Psychology - Social Influence ~ continuation (Obedience: Dispositional…
Psychology - Social Influence ~ continuation
Milgram's Obedience: Social-Psychological Factors:
An individual sees themselves carrying another person's tasks so they aren't acting in their own accord and free of responsibilities. This could be to complete the task guiltless due to them not acting autonomously. Although these acts can be seen as barbaric, it could make them look rude and arrogant if they refuse to carry out the task. The agentic shift is when the individual shifts to an agent.
Research support showed a film of Milgram's experiment to students and were asked who to blame. They answered the experimenter because he was a legitimate authority in comparison to the participant who had no power in the social hierarchy.
It's a limited explanation because it doesn't explain why people do not obey which suggests the agentic state can only account for some situations of obedience.
We are more likey to obey those who we perceive to have authority over us. This authority is therefore justified (legitimate) due to their power in the social hierarchy. Destructive authority is also introduced to explain those who were in power in history and used their powers for destructive purposes (such as Hitler).
It's a useful explanation of culture differences across cultures. Milgram's study has been replicated in Australia where 16% performed 400 volts in comparison to Germany where 85% did. This reflects how different societies are structured and such support from cross-culture research increases the validity of the explanation.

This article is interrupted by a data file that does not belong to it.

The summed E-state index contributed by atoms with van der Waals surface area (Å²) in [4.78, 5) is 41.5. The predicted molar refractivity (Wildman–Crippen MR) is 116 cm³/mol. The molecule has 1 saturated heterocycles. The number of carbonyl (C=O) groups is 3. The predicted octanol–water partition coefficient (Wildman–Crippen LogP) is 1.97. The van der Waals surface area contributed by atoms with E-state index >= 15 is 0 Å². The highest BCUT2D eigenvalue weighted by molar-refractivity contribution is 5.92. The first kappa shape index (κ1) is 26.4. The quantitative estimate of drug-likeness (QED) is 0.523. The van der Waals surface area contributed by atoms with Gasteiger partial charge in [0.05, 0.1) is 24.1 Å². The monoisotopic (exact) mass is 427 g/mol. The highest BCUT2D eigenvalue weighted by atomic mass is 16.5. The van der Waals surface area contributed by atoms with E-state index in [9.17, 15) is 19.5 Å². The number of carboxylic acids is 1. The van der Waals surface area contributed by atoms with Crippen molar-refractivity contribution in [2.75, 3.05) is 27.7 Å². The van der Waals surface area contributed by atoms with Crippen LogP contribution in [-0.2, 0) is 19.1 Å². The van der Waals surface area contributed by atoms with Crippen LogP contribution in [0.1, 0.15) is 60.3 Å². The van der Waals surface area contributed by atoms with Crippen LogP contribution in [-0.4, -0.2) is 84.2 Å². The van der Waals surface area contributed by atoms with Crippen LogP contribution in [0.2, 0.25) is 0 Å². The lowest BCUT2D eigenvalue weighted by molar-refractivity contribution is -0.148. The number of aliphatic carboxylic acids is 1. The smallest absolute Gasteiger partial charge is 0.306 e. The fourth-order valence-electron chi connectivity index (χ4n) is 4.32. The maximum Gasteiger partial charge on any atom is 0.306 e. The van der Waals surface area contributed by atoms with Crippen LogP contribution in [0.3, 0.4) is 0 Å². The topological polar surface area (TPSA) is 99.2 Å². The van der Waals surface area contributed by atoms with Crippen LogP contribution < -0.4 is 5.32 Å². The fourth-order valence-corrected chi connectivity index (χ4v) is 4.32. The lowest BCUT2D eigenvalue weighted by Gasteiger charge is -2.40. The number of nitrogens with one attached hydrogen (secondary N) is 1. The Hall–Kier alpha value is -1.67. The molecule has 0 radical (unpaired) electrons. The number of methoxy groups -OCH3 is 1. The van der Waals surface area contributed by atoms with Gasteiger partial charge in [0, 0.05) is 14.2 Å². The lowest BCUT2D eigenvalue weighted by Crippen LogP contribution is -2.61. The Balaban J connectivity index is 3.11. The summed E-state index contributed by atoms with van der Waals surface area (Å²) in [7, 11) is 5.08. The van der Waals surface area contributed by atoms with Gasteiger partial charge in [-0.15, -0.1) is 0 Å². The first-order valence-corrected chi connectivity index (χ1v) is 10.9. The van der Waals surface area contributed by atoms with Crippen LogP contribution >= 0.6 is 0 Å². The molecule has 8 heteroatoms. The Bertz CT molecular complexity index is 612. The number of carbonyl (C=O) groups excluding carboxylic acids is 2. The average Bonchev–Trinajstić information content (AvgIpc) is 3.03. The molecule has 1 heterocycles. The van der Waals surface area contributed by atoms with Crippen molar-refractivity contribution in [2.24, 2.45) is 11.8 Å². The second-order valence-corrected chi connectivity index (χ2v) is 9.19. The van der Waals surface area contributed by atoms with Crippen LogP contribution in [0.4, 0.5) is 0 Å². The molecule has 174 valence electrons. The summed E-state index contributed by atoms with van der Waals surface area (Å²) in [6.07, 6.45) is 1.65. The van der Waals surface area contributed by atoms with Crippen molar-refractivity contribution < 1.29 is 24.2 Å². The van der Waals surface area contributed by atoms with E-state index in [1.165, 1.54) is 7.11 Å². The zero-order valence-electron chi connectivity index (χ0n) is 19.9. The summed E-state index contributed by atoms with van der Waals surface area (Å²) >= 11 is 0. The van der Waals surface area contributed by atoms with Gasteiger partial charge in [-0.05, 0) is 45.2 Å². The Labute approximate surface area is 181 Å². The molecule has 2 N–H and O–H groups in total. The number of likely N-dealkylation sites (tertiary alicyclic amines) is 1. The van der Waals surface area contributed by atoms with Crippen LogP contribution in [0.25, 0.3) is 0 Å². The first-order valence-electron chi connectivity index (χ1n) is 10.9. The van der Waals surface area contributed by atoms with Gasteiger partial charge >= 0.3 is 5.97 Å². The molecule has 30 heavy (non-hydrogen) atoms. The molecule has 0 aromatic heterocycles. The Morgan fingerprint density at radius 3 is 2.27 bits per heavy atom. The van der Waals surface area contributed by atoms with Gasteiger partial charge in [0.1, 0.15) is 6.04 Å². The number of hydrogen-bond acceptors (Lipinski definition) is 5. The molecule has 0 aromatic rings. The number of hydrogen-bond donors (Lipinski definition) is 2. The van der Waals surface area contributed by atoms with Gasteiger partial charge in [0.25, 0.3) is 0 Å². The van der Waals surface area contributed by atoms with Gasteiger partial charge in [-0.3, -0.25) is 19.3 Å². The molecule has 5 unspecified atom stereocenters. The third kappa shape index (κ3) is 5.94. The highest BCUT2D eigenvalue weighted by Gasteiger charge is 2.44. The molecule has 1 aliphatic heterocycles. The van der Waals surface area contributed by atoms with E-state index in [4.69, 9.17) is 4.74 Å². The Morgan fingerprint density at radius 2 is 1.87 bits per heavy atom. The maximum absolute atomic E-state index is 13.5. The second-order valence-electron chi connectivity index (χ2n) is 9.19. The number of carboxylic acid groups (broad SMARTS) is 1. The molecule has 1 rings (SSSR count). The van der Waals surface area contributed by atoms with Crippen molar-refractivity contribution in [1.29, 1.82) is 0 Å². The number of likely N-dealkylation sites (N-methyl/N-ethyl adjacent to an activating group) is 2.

Obedience: Dispositional Explanations:
Adorno used a F-Scale to study unconscious attitudes towards other racial groups.
People with authoritarian personalities scored high or "strong" on the F-Scale and have a fixed cognitive style which meant they had fixed and distinctive stereotypes about other racial groups.
F-Scale: a fascism (derogative & oppressive) scale which is used to measure authoritarian personality.
Milgram and his assistant conducted interviews with a small sample of obedient participant who scored high on the F-Scale, believing obedience and authoritarian personality are linked but found it's rather a correlation between two measured variables. This means there may be a third factor involved.
There is a political bias due to the F-Scale focusing on extreme right-wing views. It's criticised that the whole political system should be taken into consideration due to extreme left-wing ideology is similar.
Resistance to Social Influence:
Having social support can help people resist conformity and if they are not following the majority, they acts as a "model."
Asch's research however shows that if a "non-conformer" person starts conforming again, so does the naive participant which then shows the effect of a dissenter being short lasting.
The pressure to obey lessens when a person disobeys. In one of Milgam's variations, obedience dropped from 65% to 10% when the participant joined the disobedient confederate. The person's disobedience act as a "model."
Locus of Control:
- Internal Locus of Control:
People with a high internal locus of control perceive themselves as having a great deal of personal control over their behaviour and are therefore more likely to take responsibility for the way they behave.
(I did well on the exams because I revised extremely hard.)
YOU MAKE THINGS HAPPEN